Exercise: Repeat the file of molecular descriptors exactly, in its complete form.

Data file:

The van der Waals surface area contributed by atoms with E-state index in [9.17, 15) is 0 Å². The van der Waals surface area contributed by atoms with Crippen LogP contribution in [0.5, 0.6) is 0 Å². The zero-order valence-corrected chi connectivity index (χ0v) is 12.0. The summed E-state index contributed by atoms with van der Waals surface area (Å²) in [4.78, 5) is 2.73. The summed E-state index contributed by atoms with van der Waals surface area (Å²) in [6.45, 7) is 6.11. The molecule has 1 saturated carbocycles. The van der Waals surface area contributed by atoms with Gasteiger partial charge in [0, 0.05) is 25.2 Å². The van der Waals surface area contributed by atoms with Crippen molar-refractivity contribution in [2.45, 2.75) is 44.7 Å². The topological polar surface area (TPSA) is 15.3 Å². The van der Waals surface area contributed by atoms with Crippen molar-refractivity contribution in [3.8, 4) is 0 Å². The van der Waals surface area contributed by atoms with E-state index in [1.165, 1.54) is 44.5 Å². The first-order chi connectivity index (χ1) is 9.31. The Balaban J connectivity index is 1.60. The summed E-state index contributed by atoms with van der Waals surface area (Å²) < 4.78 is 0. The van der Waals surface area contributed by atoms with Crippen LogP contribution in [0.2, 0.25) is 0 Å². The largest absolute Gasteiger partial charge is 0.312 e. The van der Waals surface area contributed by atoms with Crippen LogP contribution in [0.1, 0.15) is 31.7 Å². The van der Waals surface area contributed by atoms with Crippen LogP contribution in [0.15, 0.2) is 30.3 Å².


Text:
The van der Waals surface area contributed by atoms with E-state index in [9.17, 15) is 0 Å². The van der Waals surface area contributed by atoms with Crippen LogP contribution in [0.5, 0.6) is 0 Å². The zero-order valence-corrected chi connectivity index (χ0v) is 12.0. The summed E-state index contributed by atoms with van der Waals surface area (Å²) in [4.78, 5) is 2.73. The summed E-state index contributed by atoms with van der Waals surface area (Å²) in [6.45, 7) is 6.11. The molecule has 1 saturated carbocycles. The van der Waals surface area contributed by atoms with Gasteiger partial charge in [0, 0.05) is 25.2 Å². The van der Waals surface area contributed by atoms with Crippen molar-refractivity contribution in [2.45, 2.75) is 44.7 Å². The topological polar surface area (TPSA) is 15.3 Å². The van der Waals surface area contributed by atoms with Crippen molar-refractivity contribution in [3.8, 4) is 0 Å². The van der Waals surface area contributed by atoms with E-state index in [1.165, 1.54) is 44.5 Å². The first-order chi connectivity index (χ1) is 9.31. The Balaban J connectivity index is 1.60. The summed E-state index contributed by atoms with van der Waals surface area (Å²) < 4.78 is 0. The van der Waals surface area contributed by atoms with Crippen LogP contribution in [0.2, 0.25) is 0 Å². The largest absolute Gasteiger partial charge is 0.312 e. The van der Waals surface area contributed by atoms with Crippen LogP contribution in [0.1, 0.15) is 31.7 Å². The van der Waals surface area contributed by atoms with Crippen LogP contribution in [0.15, 0.2) is 30.3 Å².